BroadVision Marketing Blog

Your Website's Homepage Is A Landing Page. Sort Of.

Posted by Jon Sooy on Wed, Apr 03, 2019 @ 01:27 PM

For business owners or managers, marketing terms can be confusing. But knowing the distinction between a website's homepage and a landing page is critical.

your-website's-homepage-is-a-landing-page.-sort-of.

 

For most businesses it would seem that the ultimate goal when being found on a Google search, for example, is to get a visitor to your website. And, for most, that means bringing them to the homepage. And, for many organizations, this can be sufficient. 

But those clicks don't convert into leads nearly as much as those going to a "post-click" landing page.

Build It and They Will Come - Hopefully

Time for a quick reality check: there are no guarantees in marketing. Okay - maybe one - it's guaranteed that you can spend gob loads of time and money and never know what your ROI is on it all.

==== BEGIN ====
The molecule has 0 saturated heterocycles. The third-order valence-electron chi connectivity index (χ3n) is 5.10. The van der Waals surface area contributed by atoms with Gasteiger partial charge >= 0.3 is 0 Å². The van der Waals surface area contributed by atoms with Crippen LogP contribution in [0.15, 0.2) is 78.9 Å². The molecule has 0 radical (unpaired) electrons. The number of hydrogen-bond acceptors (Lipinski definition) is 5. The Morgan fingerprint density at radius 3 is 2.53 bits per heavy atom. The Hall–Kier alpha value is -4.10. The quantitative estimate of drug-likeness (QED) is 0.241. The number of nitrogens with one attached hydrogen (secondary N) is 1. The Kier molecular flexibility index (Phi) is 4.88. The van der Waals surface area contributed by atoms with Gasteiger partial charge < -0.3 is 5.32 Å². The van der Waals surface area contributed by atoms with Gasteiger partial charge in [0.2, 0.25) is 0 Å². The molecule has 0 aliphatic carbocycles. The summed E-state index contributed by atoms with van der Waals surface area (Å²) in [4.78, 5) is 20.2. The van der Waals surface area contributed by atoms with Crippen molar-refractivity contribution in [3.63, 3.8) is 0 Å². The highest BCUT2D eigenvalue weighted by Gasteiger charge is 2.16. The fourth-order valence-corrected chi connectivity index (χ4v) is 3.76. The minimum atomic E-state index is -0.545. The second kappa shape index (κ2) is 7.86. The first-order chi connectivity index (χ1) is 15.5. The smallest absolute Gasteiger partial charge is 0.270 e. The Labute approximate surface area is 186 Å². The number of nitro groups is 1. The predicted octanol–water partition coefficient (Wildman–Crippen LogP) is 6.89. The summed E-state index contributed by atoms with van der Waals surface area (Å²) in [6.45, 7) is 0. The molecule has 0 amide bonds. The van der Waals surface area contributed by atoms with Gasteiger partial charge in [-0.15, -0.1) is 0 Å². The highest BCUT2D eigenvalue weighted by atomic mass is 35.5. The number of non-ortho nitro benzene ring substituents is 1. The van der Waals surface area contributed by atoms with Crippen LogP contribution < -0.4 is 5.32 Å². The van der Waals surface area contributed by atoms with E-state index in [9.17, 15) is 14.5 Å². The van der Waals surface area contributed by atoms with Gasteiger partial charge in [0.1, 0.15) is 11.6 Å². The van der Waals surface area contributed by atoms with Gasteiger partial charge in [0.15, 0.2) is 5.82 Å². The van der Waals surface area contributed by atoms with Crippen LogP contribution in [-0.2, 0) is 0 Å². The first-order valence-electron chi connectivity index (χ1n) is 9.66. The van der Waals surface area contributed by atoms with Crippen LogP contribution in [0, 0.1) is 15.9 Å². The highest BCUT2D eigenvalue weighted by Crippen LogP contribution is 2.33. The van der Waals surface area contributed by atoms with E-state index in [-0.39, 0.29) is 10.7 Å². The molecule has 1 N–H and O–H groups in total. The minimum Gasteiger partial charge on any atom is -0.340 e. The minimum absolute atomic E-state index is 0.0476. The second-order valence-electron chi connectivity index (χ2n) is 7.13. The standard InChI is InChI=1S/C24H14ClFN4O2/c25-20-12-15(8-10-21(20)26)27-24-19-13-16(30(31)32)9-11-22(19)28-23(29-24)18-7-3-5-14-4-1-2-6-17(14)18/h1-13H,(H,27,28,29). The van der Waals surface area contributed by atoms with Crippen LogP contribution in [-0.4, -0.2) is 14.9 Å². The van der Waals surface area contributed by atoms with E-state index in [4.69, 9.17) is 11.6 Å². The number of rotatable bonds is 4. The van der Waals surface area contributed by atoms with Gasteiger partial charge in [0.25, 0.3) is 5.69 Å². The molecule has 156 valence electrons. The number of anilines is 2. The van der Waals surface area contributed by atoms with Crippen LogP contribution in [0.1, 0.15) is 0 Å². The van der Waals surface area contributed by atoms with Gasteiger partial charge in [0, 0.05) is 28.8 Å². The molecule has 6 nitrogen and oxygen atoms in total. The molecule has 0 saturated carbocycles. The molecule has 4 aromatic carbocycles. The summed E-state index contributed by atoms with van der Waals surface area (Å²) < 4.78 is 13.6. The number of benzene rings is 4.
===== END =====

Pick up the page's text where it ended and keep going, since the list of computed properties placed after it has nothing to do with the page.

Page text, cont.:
But that doesn't have to be the case. In fact, the overriding goal of effective marketing (e.g. inbound marketing) is to optimize your efforts and spending so that you spend less, gain more, and can track everything accurately!

So, armed with a killer inbound marketing strategy, you can rest assured that your efforts will pay off and you can know what's working, what's not, and how to improve.

 

Download the 30 Greatest Lead Generation Tips Tricks & Ideas

 

Which brings us back to this homepage vs post-click landing page thing.

So, what is a "post-click landing page." Well, it is designated as such to distinguish it from the more generic use of the term "landing page" that typically refers to a website's homepage. Here is a very good definition from Instapage:

"A post-click landing page is a standalone web page, disconnected from a website’s navigation, created for the sole purpose of convincing a visitor to act (to sign up, buy, download, etc.)."